After review by Grand Mufti Shawqi Allam, the defendants will be sentenced on April 24. They will remain in custody.

Saad struck the bishop three times in the back of the head with a 90 cm (35 inch) steel pipe while Mansour stood guard outside, prosecutors said during the trial.

Saad had long had differences with his superiors, who on one occasion investigated him for breaking monastic rules and traditions, prosecutors said. Trial witnesses had said violations included seeking to buy and sell land.

He was defrocked in August over what church officials called violations of monastic life and then detained. Prosecutors said he tried to commit suicide with poison after he was defrocked.

Judicial sources said Saad had confessed when questioned about the killing.

The second monk, Mansour, had also attempted to commit suicide after the incident, prosecutors said.

(Additional reporting by Ahmed Tolba; Writing by Yousef Saba; Editing by Edmund Blair)

Source: OANN

0 0

France’s Macron says EU farming ‘under threat’, needs big budget

French President Emmanuel Macron at the International Agriculture Fair (Salon de l'Agriculture) in Paris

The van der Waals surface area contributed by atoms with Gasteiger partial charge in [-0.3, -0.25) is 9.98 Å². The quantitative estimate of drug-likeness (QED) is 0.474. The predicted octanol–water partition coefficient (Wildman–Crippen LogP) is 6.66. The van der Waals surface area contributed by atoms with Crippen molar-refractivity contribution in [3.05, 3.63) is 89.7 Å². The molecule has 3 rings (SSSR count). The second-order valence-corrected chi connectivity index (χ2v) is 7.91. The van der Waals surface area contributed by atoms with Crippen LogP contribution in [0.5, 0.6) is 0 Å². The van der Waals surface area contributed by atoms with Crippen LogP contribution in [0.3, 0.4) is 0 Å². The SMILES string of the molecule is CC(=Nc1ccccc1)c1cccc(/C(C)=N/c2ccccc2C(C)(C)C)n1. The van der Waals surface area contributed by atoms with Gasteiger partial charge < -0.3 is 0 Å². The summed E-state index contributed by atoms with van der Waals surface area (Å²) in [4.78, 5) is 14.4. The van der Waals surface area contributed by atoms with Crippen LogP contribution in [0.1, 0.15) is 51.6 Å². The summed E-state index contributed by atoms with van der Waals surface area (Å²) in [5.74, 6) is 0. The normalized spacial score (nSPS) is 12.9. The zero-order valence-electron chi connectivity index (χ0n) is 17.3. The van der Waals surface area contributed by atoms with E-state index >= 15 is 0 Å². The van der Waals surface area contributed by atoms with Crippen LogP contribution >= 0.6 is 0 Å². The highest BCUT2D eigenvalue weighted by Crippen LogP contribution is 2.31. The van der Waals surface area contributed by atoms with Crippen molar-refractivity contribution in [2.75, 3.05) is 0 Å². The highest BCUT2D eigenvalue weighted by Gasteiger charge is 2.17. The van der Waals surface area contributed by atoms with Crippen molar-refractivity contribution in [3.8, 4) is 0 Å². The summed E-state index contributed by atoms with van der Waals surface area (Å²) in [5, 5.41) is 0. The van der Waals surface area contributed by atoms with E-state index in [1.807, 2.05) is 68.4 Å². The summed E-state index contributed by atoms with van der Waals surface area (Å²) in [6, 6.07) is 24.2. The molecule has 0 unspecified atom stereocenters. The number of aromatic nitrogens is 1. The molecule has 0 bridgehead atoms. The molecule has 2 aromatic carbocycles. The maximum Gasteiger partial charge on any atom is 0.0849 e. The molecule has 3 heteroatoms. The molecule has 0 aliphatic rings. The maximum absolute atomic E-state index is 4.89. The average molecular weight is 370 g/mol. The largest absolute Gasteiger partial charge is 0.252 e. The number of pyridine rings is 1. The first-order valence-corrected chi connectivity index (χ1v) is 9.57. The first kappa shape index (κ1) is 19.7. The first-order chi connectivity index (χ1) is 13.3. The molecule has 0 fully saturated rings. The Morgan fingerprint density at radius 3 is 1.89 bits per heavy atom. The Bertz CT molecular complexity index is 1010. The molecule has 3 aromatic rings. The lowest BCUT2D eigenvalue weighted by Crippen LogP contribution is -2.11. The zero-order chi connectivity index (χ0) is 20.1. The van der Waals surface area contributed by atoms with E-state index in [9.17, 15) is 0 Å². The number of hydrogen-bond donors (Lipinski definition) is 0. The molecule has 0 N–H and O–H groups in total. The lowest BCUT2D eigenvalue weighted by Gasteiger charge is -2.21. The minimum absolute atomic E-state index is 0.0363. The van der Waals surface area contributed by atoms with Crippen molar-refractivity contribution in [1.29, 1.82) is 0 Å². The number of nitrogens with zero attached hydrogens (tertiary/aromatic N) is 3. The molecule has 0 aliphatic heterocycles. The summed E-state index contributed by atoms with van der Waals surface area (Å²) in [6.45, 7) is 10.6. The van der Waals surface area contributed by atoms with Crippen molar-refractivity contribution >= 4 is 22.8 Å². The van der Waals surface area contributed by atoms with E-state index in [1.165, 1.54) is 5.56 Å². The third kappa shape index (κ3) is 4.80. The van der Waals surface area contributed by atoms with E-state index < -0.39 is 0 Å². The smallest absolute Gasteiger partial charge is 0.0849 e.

French President Emmanuel Macron touches a cow as he visits the International Agriculture Fair (Salon de l'Agriculture) at the Porte de Versailles exhibition center in Paris, France, February 23, 2019. Julien De Rosa/Pool via Reuters

February 23, 2019

By Gus Trompiz and Marine Pennetier

PARIS (Reuters) – European Union agriculture is being threatened by internal divisions and rival trading blocs, French President Emmanuel Macron said on Saturday, calling for a large budget to defend EU goals on food quality and environmental protection.

France is the EU’s biggest agricultural producer and the main beneficiary of the bloc’s Common Agricultural Policy (CAP), which is due to be renegotiated this year in the midst of Britain’s planned withdrawal from the 28-country group.

“European agriculture has always been a given, it is today under threat,” Macron said in a speech at the annual Paris farm show, citing the EU’s reliance on imported soybean protein for livestock feed or Russia’s rise as a massive cereal exporter.

“No farmer or consumer wants to be subjected to the diktat of non-European countries,” he added.

Agriculture is a frequent flashpoint in international trade negotiations, notably in areas such as food safety standards and genetically modified technology, and Macron reaffirmed France’s “red line” that farming products should be kept out of trade talks with the United States.